Rare is it to find a game that is so simple to control. And even more rare is it for such a game to offer such a wealth of game play as One Button Bob. The secret to the game's success is that what happens when you press the button changes depending on which level you are on. Sometimes pressing the button will cause Bob - the game's Indiana Jones-style protaganist - to jump. Other times it will make Bob fire his weapon. And other times still, you have to repeatedly click the button to fly or run fast. A press of the button may also cause Bob to climb ladders or stop on the spot to avoid falling objects.

Published by Tasha on 25th February 2010
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Fat Slice

Slice up shapes without letting the balls escape in this wickedly addictive puzzle game.

The best ideas always sound so obvious when you first hear of them. Suitcases with wheels. Pre-sliced bread. A status updating service limited to 140 characters. Why didn't I think of any of them. They're so simple.

Today's game of the day - Fat Slice - brings out similar feelings in me. The premise of the game is ridiculously simple - you chop off bits of shapes without isolating any of the balls bouncing around inside the shapes. To progress to the next shape, you have to reduce the size of the shape by a certain percentage.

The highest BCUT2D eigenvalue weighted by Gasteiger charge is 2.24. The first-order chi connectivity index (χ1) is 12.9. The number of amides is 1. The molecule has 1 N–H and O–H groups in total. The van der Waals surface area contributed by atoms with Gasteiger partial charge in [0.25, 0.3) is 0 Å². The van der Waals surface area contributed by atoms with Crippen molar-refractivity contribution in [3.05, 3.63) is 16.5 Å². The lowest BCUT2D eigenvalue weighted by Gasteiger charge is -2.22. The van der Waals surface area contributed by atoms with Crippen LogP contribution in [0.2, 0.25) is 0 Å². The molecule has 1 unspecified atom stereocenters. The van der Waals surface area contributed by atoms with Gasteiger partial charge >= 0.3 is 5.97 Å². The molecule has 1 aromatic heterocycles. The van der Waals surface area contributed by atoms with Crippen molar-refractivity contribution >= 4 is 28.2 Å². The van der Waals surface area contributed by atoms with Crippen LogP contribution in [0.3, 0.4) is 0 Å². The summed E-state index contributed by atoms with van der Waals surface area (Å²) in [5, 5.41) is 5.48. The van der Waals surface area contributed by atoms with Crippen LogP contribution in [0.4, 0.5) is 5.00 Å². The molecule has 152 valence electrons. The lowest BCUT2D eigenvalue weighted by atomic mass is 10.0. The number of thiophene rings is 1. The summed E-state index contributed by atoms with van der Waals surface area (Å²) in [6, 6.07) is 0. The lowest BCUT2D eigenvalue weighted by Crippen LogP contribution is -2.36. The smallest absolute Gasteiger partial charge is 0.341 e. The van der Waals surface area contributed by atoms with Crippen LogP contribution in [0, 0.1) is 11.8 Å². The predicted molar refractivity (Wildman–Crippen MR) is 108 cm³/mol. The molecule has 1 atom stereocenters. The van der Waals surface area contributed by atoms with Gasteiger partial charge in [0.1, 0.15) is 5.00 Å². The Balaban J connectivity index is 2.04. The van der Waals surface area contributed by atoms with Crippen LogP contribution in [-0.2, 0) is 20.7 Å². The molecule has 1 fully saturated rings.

Published by Tasha on 24th February 2010
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Civilisations War

Civilisations War is a beautifully designed new strategy game that achieves the perfect balance between ease-of-play and depth.

Many strategy games fall into the trap of being too complicated. Players are presented with so many options - often through impenetrable menu trees - that they suffer information overload and simply give up. Other games make the opposite mistake: stripping away all complexity in an effort to make the game accessible to everyone. The result is an easy-to-play game but one which lacks replayability.

The best strategy games manage to combine ease-of-use with deep game-play. One game that achieves this balance perfectly is Civilisations War, a beautiful new Flash game that you can play in your browser for free. In this game, you assume the role of the commander of a tribe that is seeking to rediscover a magical power that was lost when an brilliant, ancient civilisation collapsed many aeons before.

Published by Alex Kearns on 23rd February 2010